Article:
News of the July 2 death of Stephen H. Kanner, FAIA, from pancreatic cancer, shocked and saddened the Los Angeles architecture world. “We’ve lost a very kind person, a very strong person, who was important to the L.A. community in many ways,” says Ray Kappe, FAIA.
Kanner, 54, was a graduate of the University of California, Berkeley and a third-generation principal of Kanner Architects in Santa Monica, Calif. His grandfather, I. Herman Kanner, founded the firm in 1946 and passed it down to Stephen’s father, Charles G. “Chuck” Kanner, who ran the company until his death in 1998. The widely respected firm has designed Modernist homes, multifamily buildings, and commercial spaces, among other project types.
Some of Stephen Kanner’s best-known designs include the exuberant United Oil gas station in Los Angeles; 26th Street Affordable Housing in Santa Monica, which won a residential architect design award in 2008; and many award-winning private houses. (Kanner Architects has received several residential architect design awards; links to these and other stories on the firm are listed at the end of this article.)
Kanner’s work blended classic Modernism with an optimistic spirit, often bringing color and pattern into the mix. “There’s a sort of sunniness to California Modernism that I think really attracted him,” says Frances Anderton, host of the radio program DnA: Design & Architecture and the L.A. editor for Dwell. “He had a very graphic kind of sensibility.”
Many observers of Kanner’s architecture noted its particular maturity in recent years. Others especially admired his skill in designing multifamily housing. “Southern California has been going through a rethinking of the multiple-family residence,” says John Chase, urban designer for the city of West Hollywood, Calif. “He was participating in that and helped define it.”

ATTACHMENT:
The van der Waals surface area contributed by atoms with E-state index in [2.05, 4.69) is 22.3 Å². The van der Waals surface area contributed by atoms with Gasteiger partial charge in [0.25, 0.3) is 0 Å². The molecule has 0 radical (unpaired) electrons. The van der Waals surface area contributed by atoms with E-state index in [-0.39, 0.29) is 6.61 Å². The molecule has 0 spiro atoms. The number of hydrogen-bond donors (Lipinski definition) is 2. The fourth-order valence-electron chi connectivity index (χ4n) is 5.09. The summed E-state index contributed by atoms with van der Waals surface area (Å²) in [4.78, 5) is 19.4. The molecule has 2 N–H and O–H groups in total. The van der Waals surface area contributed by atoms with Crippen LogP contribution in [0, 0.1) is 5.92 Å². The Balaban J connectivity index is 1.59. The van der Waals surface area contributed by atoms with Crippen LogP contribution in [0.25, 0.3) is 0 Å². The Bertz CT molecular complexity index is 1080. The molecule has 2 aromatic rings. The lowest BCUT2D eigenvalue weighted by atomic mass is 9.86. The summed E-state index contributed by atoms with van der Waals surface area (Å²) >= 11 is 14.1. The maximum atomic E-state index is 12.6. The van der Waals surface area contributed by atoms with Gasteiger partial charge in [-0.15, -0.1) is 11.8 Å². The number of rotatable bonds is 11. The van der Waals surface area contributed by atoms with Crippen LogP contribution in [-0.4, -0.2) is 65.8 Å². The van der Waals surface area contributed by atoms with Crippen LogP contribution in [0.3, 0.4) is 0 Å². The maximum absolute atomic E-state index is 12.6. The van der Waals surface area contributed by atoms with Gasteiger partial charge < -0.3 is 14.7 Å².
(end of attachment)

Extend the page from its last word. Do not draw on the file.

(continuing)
Although he led a busy firm and by all accounts was very close with his family, the energetic Kanner also found time to start the A+D Architecture and Design Museum > Los Angeles, for which he served as president and co-founder. (Click here to read our recent interview with Kanner and museum director Tibbie Dunbar.)
He enjoyed encouraging and mentoring other architects, through the museum and through his longtime involvement with the AIA’s L.A. chapter. “He was a generous man,” recalls Lorcan O’Herlihy, FAIA. “He was very committed to architecture in L.A.”
Kanner’s success stemmed from an unusual combination of strong artistic gifts with a savvy business sense and a talent for working with people. Unabashed enthusiasm infused both his work and his life. “He was very collaborative and very open to ideas,” says builder Tom Hinerfeld. Adds A+D Museum co-founder, architect Joe Addo: “At his core he believed that what matters at the end of the day is what you personally contribute, and that you must have a lot of fun doing it. He was happy, focused, responsible. He had a lot of fun doing what he believed in.”
In accordance with Kanner’s wishes, his firm will continue to operate. “He has many, many talented people” to carry on the work, says design publicist and editor Ann Videriksen, Hon. AIA/L.A. The A+D Museum, too, will go on in his absence. “We’re even more determined now,” Dunbar says.
Kanner is survived by his wife, Cynthia Kanner, their daughters, Caroline and Charlotte, his mother, Judith Kanner, and his sister, Catherine Kanner, and her family. Donations can be made in his name to the A+D Museum, which will hold a memorial service (and the opening of a retrospective exhibition on his work) on Nov. 4*.
(*This article was updated on July 28, 2010: the memorial service date has been changed.)
residential architect articles on Stephen Kanner and Kanner Architects: